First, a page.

National and cultural identities take time, often many hundreds of years, to emerge from great cultural gatherings. 'The English' were formed of Romans, Celts, Angles, Saxons, Jutes, Danes and Normans over 6-700 years, give or take. Their races have nothing to do with it.
Evolution, in human memory, has only ever been social - not biological.
The majority of the imitative follow the minority of the originative, the minor few that form and emerge ideas that, over time, pass through the filters of society that test and grapple with them.
'No one man, however brilliant or well-informed, can come in one lifetime to such fullness of understanding as to safely judge and dismiss the customs or institutions of his society, for these are the wisdom of generations after centuries of experiment in the laboratory of history.'
Ideas must always be challenged, no matter how smart the originator might seem.
'It is good that new ideas should be heard, for the sake of the few that can be used; but it is also good that new ideas should be compelled to go through the mill of objection, opposition and contumely; this is the trial heat which innovations must survive before being allowed to enter the human race.'
A small amount of knowledge of human morality through the ages suggest they change all the time. A deeper knowledge tells us that they remain fairly universal.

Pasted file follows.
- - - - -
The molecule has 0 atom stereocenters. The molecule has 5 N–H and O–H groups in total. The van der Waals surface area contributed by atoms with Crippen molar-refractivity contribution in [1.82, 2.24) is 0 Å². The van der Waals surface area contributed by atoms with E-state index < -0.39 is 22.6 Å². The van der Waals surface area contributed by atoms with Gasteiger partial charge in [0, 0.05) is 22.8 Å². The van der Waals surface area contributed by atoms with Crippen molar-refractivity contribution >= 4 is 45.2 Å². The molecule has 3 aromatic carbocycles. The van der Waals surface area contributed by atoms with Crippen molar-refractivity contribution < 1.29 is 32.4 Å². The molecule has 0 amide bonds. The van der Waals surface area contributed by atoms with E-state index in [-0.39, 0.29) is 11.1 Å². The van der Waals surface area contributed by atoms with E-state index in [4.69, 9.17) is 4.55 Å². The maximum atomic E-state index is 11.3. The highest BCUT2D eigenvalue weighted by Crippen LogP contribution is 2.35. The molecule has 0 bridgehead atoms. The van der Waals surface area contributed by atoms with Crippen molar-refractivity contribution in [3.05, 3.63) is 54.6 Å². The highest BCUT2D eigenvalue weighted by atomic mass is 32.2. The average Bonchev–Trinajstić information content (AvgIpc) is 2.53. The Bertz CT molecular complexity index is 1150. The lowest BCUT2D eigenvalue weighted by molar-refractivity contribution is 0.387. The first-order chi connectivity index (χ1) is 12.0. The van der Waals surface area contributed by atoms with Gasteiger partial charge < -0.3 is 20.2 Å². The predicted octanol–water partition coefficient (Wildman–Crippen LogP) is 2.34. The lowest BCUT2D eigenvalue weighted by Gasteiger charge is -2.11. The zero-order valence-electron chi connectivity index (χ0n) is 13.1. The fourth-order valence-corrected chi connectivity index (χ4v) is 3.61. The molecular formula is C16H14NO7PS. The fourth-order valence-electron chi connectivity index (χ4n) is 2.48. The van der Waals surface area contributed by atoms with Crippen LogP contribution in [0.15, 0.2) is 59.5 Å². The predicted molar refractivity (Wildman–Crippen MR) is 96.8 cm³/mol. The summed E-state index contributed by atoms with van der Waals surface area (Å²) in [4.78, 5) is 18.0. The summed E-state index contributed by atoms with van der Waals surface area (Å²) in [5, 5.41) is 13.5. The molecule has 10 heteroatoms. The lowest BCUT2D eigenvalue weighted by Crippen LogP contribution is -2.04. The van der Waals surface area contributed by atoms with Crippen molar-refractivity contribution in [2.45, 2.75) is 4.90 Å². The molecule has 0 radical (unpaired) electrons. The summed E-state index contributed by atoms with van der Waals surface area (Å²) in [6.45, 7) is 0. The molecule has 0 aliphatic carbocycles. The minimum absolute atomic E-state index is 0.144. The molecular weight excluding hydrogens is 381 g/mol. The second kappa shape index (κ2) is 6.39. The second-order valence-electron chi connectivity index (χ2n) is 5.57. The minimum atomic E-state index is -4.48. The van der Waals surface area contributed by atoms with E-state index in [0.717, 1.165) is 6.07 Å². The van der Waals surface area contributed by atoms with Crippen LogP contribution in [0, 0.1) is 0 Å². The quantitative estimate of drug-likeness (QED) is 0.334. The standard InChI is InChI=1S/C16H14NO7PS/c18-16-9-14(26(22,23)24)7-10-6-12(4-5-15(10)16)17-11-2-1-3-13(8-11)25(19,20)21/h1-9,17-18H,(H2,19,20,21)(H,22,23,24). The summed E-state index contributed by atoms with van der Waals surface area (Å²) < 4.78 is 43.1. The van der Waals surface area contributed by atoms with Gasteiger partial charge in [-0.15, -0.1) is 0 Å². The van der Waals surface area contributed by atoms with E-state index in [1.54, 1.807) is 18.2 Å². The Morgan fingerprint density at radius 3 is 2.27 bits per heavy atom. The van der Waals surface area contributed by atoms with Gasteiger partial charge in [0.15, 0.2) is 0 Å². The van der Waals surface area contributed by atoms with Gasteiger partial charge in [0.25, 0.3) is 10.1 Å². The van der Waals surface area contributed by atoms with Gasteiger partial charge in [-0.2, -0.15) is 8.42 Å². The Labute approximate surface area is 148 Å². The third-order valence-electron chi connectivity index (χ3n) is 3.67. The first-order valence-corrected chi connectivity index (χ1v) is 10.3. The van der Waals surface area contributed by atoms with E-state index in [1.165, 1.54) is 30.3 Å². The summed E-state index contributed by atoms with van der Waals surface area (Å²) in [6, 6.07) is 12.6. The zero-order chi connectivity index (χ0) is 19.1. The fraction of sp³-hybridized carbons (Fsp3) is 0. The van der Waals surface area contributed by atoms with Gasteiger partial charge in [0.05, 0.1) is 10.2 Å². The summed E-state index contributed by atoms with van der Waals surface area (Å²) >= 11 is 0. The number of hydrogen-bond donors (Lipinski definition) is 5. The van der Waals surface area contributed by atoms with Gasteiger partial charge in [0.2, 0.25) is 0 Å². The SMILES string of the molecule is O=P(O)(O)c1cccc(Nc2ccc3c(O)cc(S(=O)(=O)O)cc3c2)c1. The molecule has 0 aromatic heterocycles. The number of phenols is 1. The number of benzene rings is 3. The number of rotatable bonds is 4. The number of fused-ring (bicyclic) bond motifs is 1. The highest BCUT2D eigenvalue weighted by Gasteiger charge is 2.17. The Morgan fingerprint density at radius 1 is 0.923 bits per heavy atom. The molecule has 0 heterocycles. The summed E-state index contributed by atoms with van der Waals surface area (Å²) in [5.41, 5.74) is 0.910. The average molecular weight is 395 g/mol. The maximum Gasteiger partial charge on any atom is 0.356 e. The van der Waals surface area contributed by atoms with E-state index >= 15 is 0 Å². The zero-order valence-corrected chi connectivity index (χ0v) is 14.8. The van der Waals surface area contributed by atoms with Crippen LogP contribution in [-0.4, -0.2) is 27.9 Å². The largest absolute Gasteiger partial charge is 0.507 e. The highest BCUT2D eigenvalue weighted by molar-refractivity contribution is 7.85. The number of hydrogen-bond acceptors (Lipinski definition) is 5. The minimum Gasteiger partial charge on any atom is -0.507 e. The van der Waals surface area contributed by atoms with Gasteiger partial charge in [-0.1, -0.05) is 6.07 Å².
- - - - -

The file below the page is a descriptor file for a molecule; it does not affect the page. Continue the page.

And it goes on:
Of course, all ages - from our own through every other conceivable age of the human race - has their 'moral decay' and examples of outrageous behaviour. But this is always against the backdrop of honest, hard-working families going through life raising children and attending church.
Order and discipline to some sort of moral code is useful, but it in times of significant change and upheaval it is not always possible to know what that code is or how it should be followed.
It was fear that first made the Gods. Religion, once fear had created the Gods that were necessary, then helped to establish moral codes and guidelines that the people could then adhere to.
Adherence to these moral codes was and is incredibly useful because it keeps people on even keel and has historically helped to moderate the worst of the more questionable ethics and urges of us mere mortals. Religion also played a significant part in formalising charity and establishing rule by law, rather than just allowing nobles and lords to decide what's best.
But it, of course, not all good news.
Somewhere along the way, and from time to time, religion becomes more interested in promoting orthodoxy and engaging in wars (military and otherwise) to establish financial hegemony. Religions have been embroiled in corruption, scandal and have disgraced themselves on many, many occasions.
Human civilisation has long depended on religions to help guide and control our decisions, but the industrial revolution marked our first genuine wholesale departure. This move away from religion continues apace today.